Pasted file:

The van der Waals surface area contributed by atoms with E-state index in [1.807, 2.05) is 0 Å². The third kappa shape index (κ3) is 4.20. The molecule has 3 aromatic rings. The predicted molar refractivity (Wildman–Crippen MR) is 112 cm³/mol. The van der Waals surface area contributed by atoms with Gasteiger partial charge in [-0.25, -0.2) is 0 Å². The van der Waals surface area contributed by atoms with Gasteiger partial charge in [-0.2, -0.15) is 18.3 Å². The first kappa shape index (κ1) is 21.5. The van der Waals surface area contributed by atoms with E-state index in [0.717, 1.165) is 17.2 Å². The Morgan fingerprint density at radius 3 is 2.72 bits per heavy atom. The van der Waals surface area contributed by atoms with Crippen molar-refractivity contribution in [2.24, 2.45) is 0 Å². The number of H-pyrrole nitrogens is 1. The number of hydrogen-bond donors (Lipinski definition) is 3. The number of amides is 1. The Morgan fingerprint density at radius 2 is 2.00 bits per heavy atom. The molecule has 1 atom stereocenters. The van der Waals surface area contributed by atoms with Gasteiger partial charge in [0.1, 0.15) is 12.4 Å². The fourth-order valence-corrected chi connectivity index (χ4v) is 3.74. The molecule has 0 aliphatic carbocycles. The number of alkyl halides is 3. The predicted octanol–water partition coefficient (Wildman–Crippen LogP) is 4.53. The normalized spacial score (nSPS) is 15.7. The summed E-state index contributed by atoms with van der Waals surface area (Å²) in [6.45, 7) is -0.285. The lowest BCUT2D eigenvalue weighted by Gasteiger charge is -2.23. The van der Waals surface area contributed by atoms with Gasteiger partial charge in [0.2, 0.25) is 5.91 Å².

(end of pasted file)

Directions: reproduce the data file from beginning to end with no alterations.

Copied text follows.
The van der Waals surface area contributed by atoms with E-state index in [1.807, 2.05) is 0 Å². The third kappa shape index (κ3) is 4.20. The molecule has 3 aromatic rings. The predicted molar refractivity (Wildman–Crippen MR) is 112 cm³/mol. The van der Waals surface area contributed by atoms with Gasteiger partial charge in [-0.25, -0.2) is 0 Å². The van der Waals surface area contributed by atoms with Gasteiger partial charge in [-0.2, -0.15) is 18.3 Å². The first kappa shape index (κ1) is 21.5. The van der Waals surface area contributed by atoms with E-state index in [0.717, 1.165) is 17.2 Å². The Morgan fingerprint density at radius 3 is 2.72 bits per heavy atom. The van der Waals surface area contributed by atoms with Crippen molar-refractivity contribution in [2.24, 2.45) is 0 Å². The number of H-pyrrole nitrogens is 1. The number of hydrogen-bond donors (Lipinski definition) is 3. The number of amides is 1. The Morgan fingerprint density at radius 2 is 2.00 bits per heavy atom. The molecule has 1 atom stereocenters. The van der Waals surface area contributed by atoms with Gasteiger partial charge in [0.1, 0.15) is 12.4 Å². The fourth-order valence-corrected chi connectivity index (χ4v) is 3.74. The molecule has 0 aliphatic carbocycles. The number of alkyl halides is 3. The predicted octanol–water partition coefficient (Wildman–Crippen LogP) is 4.53. The normalized spacial score (nSPS) is 15.7. The summed E-state index contributed by atoms with van der Waals surface area (Å²) in [6.45, 7) is -0.285. The lowest BCUT2D eigenvalue weighted by Gasteiger charge is -2.23. The van der Waals surface area contributed by atoms with Gasteiger partial charge in [0.2, 0.25) is 5.91 Å².